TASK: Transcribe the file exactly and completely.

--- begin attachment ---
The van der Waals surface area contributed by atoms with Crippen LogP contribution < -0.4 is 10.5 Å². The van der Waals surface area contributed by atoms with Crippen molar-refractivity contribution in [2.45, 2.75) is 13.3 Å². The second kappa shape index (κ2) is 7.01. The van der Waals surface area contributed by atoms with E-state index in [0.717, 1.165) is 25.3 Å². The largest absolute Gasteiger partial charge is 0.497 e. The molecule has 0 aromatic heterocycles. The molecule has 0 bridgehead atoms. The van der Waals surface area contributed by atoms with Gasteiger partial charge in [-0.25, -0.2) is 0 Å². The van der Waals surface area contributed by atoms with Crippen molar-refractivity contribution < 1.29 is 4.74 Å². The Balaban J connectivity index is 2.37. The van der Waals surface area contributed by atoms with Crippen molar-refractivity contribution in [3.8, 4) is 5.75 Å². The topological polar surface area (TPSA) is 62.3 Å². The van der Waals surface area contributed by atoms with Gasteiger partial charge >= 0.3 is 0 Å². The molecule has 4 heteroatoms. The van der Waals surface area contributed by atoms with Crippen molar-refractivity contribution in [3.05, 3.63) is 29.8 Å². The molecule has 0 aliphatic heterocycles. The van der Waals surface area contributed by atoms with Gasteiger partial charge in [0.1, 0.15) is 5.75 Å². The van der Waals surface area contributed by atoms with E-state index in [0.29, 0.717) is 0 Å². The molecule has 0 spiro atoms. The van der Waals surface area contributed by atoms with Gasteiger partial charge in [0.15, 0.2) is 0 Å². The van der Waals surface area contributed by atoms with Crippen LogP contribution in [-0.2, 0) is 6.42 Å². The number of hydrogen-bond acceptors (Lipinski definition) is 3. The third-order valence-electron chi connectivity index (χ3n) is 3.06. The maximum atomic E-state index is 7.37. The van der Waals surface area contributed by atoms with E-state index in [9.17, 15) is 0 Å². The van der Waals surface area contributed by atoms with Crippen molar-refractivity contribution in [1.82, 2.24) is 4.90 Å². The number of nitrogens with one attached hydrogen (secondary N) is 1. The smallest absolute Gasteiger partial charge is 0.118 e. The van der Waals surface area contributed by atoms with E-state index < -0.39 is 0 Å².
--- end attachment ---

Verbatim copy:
The van der Waals surface area contributed by atoms with Crippen LogP contribution < -0.4 is 10.5 Å². The van der Waals surface area contributed by atoms with Crippen molar-refractivity contribution in [2.45, 2.75) is 13.3 Å². The second kappa shape index (κ2) is 7.01. The van der Waals surface area contributed by atoms with E-state index in [0.717, 1.165) is 25.3 Å². The largest absolute Gasteiger partial charge is 0.497 e. The molecule has 0 aromatic heterocycles. The molecule has 0 bridgehead atoms. The van der Waals surface area contributed by atoms with Gasteiger partial charge in [-0.25, -0.2) is 0 Å². The van der Waals surface area contributed by atoms with Crippen molar-refractivity contribution < 1.29 is 4.74 Å². The Balaban J connectivity index is 2.37. The van der Waals surface area contributed by atoms with Crippen molar-refractivity contribution in [3.8, 4) is 5.75 Å². The topological polar surface area (TPSA) is 62.3 Å². The van der Waals surface area contributed by atoms with Gasteiger partial charge >= 0.3 is 0 Å². The molecule has 4 heteroatoms. The van der Waals surface area contributed by atoms with Crippen molar-refractivity contribution in [3.05, 3.63) is 29.8 Å². The molecule has 0 aliphatic heterocycles. The van der Waals surface area contributed by atoms with Gasteiger partial charge in [0.1, 0.15) is 5.75 Å². The van der Waals surface area contributed by atoms with E-state index in [0.29, 0.717) is 0 Å². The molecule has 0 spiro atoms. The van der Waals surface area contributed by atoms with Gasteiger partial charge in [0.15, 0.2) is 0 Å². The van der Waals surface area contributed by atoms with Crippen LogP contribution in [-0.2, 0) is 6.42 Å². The number of hydrogen-bond acceptors (Lipinski definition) is 3. The third-order valence-electron chi connectivity index (χ3n) is 3.06. The maximum atomic E-state index is 7.37. The van der Waals surface area contributed by atoms with E-state index in [9.17, 15) is 0 Å². The van der Waals surface area contributed by atoms with Crippen molar-refractivity contribution in [1.82, 2.24) is 4.90 Å². The number of nitrogens with one attached hydrogen (secondary N) is 1. The smallest absolute Gasteiger partial charge is 0.118 e. The van der Waals surface area contributed by atoms with E-state index < -0.39 is 0 Å².